Friday, March 18, 2011

Book Review: 'Vector' by Henry Sutton

2 / 5 Stars

‘Henry Sutton’ was a pseudonym used by the American poet and playwright David Slavitt (b. 1935) when he was writing ‘popular literature’ for the paperback market during the 60s and 70s. ‘Vector’ was published in 1970 (Dell, 320 pp.); the artist who provided the striking cover design is uncredited.

‘Vector’ takes for inspiration a March 1968 incident involving Dugway Proving Ground, an Army test facility located in a remote region of Utah. It seems that in the course of conducting an open-air release of the nerve gas VX that involved spraying the agent from a jet plane, the Army screwed up and exposed Skull Valley, 30 miles away, to the gas. As many as six thousand sheep in Skull Valley were killed or permanently injured by inhaling VX. 

The Army initially tried to blame the sheep casualties on pesticide spraying, a half-witted excuse that fooled no one. The Army wound up paying compensation to the ranchers. As a consequence of the sheep kill, in 1969 President Nixon banned open-air testing of CBW agents.

(The 1972 film ‘Rage’, starring George C. Scott, also is based on the Dugway incident ).

With this novel, Sutton adopts the documentary style used by Michael Crichton in ‘The Andromeda Strain’, to relate a tale in which a virus, rather than a nerve gas, is accidentally released by a test plane. The virus drifts onto the small, dilapidated town of Tarsus, Utah. Soon a number of townspeople are ill with fever and a physician at Dugway, Captain Norman Lewine, makes a visit to Tarsus. What he sees raises deep misgivings within the good doctor, and thus a few hours later an Army intervention team descends on the stricken town.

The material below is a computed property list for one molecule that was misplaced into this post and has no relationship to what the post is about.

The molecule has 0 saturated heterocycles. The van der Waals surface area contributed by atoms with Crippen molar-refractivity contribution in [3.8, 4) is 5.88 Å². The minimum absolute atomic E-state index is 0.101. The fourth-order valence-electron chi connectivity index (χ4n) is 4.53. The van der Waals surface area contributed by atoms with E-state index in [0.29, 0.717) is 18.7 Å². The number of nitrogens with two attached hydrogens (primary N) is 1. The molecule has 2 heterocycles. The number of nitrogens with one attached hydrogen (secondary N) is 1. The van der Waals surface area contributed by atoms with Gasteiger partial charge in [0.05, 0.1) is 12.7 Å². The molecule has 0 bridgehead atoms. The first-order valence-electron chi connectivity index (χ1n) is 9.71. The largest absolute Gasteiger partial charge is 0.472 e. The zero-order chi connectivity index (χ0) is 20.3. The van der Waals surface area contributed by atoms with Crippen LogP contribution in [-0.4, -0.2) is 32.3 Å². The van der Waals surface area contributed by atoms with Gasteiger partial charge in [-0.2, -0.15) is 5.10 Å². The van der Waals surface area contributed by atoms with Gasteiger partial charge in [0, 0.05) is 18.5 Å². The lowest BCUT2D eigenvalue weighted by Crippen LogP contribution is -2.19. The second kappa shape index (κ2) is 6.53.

But even as medical care is provided to the sick and dying, generals and administrators in Washington, DC are meeting to determine how to respond to the incident. Will the government tell the truth about the Tarsus disaster ? Or will it try to cover it up ? And if a coverup is put in place, what will happen to any survivors ? For the Intelligence Agency directors in DC care more about the preserving their elite weapons testing programs than they do about 70 people in some squalid little Western town…..

 ‘Vector’ starts off promisingly, with author Sutton ably mimicking Chrichton’s approach of relating events in a low-key, dry manner that emphasizes the immoral, clinical detachment of the higher-level admins surveying the accident’s consequences. The first 100 pages are engaging and hold the reader’s interest. 

Unfortunately, once the book hits its midway point the narrative starts to drag, and the novel suffers from being about 100 pages too long. I won’t disclose any spoilers, but I think most readers will see the denouement coming well in advance.

‘Vector’ is an interesting effort, but in my mind it can’t join ranks with ‘The Andromeda Strain’ as a must-have example of the late 60s – early 70s bio-catastrophe thriller.

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